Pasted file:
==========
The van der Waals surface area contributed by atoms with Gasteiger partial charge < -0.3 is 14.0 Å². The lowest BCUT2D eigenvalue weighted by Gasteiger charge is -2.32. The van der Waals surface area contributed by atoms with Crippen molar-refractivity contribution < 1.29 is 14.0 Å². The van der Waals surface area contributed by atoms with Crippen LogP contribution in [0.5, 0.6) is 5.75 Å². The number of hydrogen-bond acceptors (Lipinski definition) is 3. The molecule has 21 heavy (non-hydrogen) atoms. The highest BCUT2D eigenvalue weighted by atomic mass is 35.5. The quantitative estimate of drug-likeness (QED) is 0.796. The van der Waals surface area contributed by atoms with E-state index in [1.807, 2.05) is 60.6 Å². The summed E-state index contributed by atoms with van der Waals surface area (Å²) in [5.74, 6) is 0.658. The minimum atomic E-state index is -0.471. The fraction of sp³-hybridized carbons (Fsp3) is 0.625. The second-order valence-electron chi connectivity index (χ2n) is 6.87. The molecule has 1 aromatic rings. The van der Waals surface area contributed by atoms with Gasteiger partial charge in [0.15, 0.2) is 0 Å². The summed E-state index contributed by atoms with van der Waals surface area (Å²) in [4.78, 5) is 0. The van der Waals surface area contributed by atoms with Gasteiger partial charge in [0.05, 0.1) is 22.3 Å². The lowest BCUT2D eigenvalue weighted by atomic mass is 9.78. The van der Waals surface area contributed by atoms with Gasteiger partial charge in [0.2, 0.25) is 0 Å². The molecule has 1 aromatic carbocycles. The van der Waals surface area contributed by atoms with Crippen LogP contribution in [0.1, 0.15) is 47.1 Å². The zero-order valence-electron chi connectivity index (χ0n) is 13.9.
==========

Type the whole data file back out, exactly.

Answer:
The van der Waals surface area contributed by atoms with Gasteiger partial charge < -0.3 is 14.0 Å². The lowest BCUT2D eigenvalue weighted by Gasteiger charge is -2.32. The van der Waals surface area contributed by atoms with Crippen molar-refractivity contribution < 1.29 is 14.0 Å². The van der Waals surface area contributed by atoms with Crippen LogP contribution in [0.5, 0.6) is 5.75 Å². The number of hydrogen-bond acceptors (Lipinski definition) is 3. The molecule has 21 heavy (non-hydrogen) atoms. The highest BCUT2D eigenvalue weighted by atomic mass is 35.5. The quantitative estimate of drug-likeness (QED) is 0.796. The van der Waals surface area contributed by atoms with E-state index in [1.807, 2.05) is 60.6 Å². The summed E-state index contributed by atoms with van der Waals surface area (Å²) in [5.74, 6) is 0.658. The minimum atomic E-state index is -0.471. The fraction of sp³-hybridized carbons (Fsp3) is 0.625. The second-order valence-electron chi connectivity index (χ2n) is 6.87. The molecule has 1 aromatic rings. The van der Waals surface area contributed by atoms with Gasteiger partial charge in [0.15, 0.2) is 0 Å². The summed E-state index contributed by atoms with van der Waals surface area (Å²) in [4.78, 5) is 0. The van der Waals surface area contributed by atoms with Gasteiger partial charge in [0.05, 0.1) is 22.3 Å². The lowest BCUT2D eigenvalue weighted by atomic mass is 9.78. The van der Waals surface area contributed by atoms with Gasteiger partial charge in [0.2, 0.25) is 0 Å². The molecule has 1 aromatic carbocycles. The van der Waals surface area contributed by atoms with Crippen LogP contribution in [0.1, 0.15) is 47.1 Å². The zero-order valence-electron chi connectivity index (χ0n) is 13.9.